OpenAPI is key to build rest-clients with maximal comfort 💪 .
Looking at powerful connectors in the Market, you are surely convinced of that.
But how can you join the API game? Where is the OpenAPI for your specific service to be found?
Despite the broad support for OpenAPI by many vendors, there is yet no standard way to resolve its specification. Here's how I proceed to get it:
Browse the dev-docs
For most third-party systems you simply need to look for an
openapi.yaml file, which is published in their docs. By example Github, has a prominent landing page in their docs, for OpenAPI descriptors.
Many vendors that build upon a Microsoft backend use the OData spec as meta-protocol to describe their services. If your third-party depends on OData, just fire a $metadata request to get the service-specification in OData format and safe the output to a file. Afterwards you can convert this file to OpenAPI. As we have this case quite often, for SAP and other platforms, we published a simple public odata-converter-service, where you can run this conversion.
Postman is a popular tool to develop REST API requests. With its collection capabilities, it has become a first-class tool to share valid requests with and audience. These collections can be transformed in to OpenAPI by using the npm-postman-converter. We have successfully used this to turn the postman collection of our sister DocuWare into an OpenAPI DocuWare connector.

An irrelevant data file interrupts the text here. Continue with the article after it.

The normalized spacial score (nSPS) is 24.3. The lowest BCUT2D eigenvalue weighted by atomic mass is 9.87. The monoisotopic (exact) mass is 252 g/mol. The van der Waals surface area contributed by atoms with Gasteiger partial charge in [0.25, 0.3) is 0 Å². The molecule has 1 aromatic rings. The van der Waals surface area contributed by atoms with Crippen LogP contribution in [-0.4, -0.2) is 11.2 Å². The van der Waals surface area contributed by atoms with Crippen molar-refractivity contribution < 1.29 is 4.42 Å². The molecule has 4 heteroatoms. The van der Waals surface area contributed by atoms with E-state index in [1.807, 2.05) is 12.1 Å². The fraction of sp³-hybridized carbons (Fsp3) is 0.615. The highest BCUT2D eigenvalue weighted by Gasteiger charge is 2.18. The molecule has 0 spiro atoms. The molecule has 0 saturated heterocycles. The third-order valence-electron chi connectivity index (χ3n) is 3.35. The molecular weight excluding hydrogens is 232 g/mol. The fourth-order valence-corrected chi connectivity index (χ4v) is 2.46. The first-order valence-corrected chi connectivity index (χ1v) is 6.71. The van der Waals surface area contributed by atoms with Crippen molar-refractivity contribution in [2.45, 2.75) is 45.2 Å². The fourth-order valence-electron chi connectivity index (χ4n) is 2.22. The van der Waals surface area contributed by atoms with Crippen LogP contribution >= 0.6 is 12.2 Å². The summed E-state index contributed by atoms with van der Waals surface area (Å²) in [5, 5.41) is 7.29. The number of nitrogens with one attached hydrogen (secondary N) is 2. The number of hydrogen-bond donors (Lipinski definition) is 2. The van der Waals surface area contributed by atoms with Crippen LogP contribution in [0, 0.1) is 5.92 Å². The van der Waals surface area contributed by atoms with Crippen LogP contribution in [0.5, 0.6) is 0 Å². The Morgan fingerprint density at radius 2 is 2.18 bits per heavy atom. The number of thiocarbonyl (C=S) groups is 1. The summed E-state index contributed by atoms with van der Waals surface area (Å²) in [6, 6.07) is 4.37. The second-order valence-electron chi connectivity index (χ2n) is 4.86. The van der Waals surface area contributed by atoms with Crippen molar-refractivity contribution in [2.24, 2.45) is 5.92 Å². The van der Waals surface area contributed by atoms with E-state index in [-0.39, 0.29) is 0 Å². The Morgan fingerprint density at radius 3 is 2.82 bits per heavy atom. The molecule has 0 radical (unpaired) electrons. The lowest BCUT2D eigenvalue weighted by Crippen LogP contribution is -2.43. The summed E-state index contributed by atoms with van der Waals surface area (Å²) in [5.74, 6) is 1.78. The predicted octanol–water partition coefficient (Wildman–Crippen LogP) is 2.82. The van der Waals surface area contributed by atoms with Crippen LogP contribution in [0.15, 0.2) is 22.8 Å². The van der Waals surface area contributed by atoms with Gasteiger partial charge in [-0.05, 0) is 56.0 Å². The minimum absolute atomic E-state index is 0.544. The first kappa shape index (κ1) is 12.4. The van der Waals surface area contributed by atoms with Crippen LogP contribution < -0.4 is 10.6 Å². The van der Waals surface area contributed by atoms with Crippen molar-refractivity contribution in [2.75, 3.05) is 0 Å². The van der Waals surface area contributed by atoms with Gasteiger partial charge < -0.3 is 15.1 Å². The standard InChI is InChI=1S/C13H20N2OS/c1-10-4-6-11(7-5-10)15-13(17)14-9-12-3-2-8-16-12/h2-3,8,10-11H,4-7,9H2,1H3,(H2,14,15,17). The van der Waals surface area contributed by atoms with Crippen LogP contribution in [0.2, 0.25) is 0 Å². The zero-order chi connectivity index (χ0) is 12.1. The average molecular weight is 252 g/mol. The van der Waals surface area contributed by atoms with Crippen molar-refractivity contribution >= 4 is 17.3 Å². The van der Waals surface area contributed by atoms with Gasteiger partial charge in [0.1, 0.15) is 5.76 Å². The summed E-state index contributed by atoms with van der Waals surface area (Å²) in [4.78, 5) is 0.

The OpenAPI initiative formed a huge group of world-wide admirers. Therefore many developers started to describe services, which are not under their control, with an OpenAPI spec. As the format is simple to write, this can be done without the consent of the service provider. So, if you can't find an official openapi.json/yaml, try to find one in the web by looking up the search term "<your-service> openapi". We work with a third-party descriptor too, to build our Amazon connectors. Thanks to the devs from api.gurus, we didn't need to write the OpenAPI spec on our own.
If no OpenAPI can be found after thorough research. You should be the one starting to publish one. As it provides a lot of value, when you craft a connector for a bigger audience. Validation, Docs, strongly typed objects ... everything comes for free if you just have an OpenAPI. Note, that you don't have to describe every detail of this foreign service, but just the use-cases you want to reflect in your connector. The swagger-editor ✍️ is a good tool that comes with sample openapi descriptors and validation features for your docs.
We have authored openapi.json descriptors for third-parties successfully in the past. By example to craft our currency-converter.
Use the OpenAPI 🚀
Once you have an opeapi.json/yaml file. You are ready to generate an ivy rest-client for it and fire your first requests.
Read about this in our Rest-Client docs.